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The Battle of Watling Street



Boudica

Julius Caesar first came to Britain in 55BC but decided not to invade. For the following ninety-eight years, or so, the Empire traded with the Britons, but its soldiers were still suspicious of the inhabitants and their strange traditions. Subsequent Emperors considered invading Britannia, but despite three planned invasions by Augustus, it was Claudius who pressed ahead in AD43.


The Roman Army in Britain was drawn up mainly of Italians, Spanish and French troops. The Romans faced fierce opposition, and in AD50, the most famous resistance leader, Caratacus, was captured and taken to Rome, presumably to be killed after a triumphal parade. But surprisingly, after giving an impassioned speech to the Senate, Caratacus was allowed to go free and lived the rest of his life in peace in Rome.


Back in Britannia, Prasatagus, King of the Iceni tribe, ruled as a nominally independent ally of Rome. When he died, in AD60 OR 61, he left his kingdom equally to his two daughters and the Roman Emperor. Inexplicably, the Romans repaid this act by flogging his wife, Boudica, and raping their two daughters.


Outraged, the Iceni rose in revolution and, led by Boudica, marched on Camulodunum (modern-day Colchester), the Roman capital of Britannia at the time. They followed up their victory by destroying Londinium (London) and Verulamium (St Albans), killing tens of thousands of Romana-Britons on the way.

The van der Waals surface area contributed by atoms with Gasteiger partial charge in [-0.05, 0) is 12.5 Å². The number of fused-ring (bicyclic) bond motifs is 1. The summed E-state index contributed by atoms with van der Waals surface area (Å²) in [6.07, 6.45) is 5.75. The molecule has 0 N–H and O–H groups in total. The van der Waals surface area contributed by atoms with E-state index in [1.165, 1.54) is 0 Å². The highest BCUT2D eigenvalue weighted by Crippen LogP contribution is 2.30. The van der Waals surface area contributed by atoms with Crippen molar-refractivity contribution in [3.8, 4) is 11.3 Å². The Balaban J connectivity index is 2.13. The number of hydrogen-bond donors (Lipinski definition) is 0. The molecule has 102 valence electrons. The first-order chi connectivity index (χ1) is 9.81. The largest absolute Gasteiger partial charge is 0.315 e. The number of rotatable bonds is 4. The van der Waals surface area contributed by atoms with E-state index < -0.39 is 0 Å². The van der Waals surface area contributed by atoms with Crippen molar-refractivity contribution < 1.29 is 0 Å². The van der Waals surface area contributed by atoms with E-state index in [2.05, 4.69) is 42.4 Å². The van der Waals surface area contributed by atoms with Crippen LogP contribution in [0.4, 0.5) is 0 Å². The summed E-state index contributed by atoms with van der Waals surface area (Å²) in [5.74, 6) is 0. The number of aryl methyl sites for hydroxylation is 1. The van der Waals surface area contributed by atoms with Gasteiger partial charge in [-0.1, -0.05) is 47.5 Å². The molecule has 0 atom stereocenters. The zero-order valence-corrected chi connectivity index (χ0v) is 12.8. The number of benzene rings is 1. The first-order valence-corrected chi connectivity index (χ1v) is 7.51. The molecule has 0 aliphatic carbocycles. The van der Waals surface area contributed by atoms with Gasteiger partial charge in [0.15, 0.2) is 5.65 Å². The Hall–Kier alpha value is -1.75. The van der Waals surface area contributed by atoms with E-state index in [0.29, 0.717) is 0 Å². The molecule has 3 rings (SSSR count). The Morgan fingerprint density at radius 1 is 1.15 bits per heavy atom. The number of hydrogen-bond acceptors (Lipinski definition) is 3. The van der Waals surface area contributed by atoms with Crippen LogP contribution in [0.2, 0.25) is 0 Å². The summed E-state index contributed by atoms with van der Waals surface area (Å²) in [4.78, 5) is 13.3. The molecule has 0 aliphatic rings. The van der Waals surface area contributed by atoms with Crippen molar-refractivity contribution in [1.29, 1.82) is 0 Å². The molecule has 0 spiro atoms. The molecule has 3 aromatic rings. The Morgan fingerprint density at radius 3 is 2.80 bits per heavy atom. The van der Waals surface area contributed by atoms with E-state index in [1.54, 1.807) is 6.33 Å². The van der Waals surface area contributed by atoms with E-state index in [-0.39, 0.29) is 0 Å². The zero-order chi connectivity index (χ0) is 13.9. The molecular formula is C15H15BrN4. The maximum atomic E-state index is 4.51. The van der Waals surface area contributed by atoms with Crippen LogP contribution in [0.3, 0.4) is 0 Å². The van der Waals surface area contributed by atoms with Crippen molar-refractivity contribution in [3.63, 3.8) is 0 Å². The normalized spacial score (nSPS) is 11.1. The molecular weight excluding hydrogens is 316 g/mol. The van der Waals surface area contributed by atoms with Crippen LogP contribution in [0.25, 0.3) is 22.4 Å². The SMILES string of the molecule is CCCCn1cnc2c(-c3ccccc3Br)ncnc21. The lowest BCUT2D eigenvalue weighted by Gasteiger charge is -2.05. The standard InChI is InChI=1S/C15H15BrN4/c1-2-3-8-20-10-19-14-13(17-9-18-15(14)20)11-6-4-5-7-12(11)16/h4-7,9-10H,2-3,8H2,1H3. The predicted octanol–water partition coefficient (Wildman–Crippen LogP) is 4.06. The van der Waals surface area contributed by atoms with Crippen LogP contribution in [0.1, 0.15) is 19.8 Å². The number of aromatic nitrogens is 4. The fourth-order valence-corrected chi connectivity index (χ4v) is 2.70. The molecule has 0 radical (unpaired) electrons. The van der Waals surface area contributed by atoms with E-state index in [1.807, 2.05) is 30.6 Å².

The Governor of Britannia, Gaius Suetonius Paulinus, quickly raised an army of just 10,000 men to stop the rebellion, far less than what he needed. However, superbly equipped and well-trained, they marched from Isla Mona (Anglesey) to an area somewhere on the Roman road known as Watling Street. Boudica, on the other hand, had amassed a huge army of 100,000 troops and, although they were badly equipped, she was confident of an easy victory.


Boudica


The Romans took up a strategically excellent position in a narrow gorge, forcing the much larger Celtic force to funnel down the battlefield, thereby negating the massive disparity in numbers. However, the superior tactics of Paulinus meant his legionaries overwhelmed Boudica’s army, and the Romans slaughtered not only the warriors and women but also the children and even the pack animals.


The only accounts of the battle are by Roman historians, and remarkably, it is estimated that the Iceni suffered 80,000 deaths against the Romans 400. This ended the Boudican rebellion, and she is believed to have subsequently taken her own life.


Boudica’s resistance set the standard for the Country that would grow to have the largest Empire the world has ever seen. The Queen of the Iceni has gone down in history as the first real British hero, and her statue stands proudly in London today.


The Battle of Watling Street

As part of our commemorative coins and medals collection, you can now get this wonderful tribute to the Battle of Watling Street, layered in beautiful 24 Carat Gold from just £14.99. For more information, click the button below.





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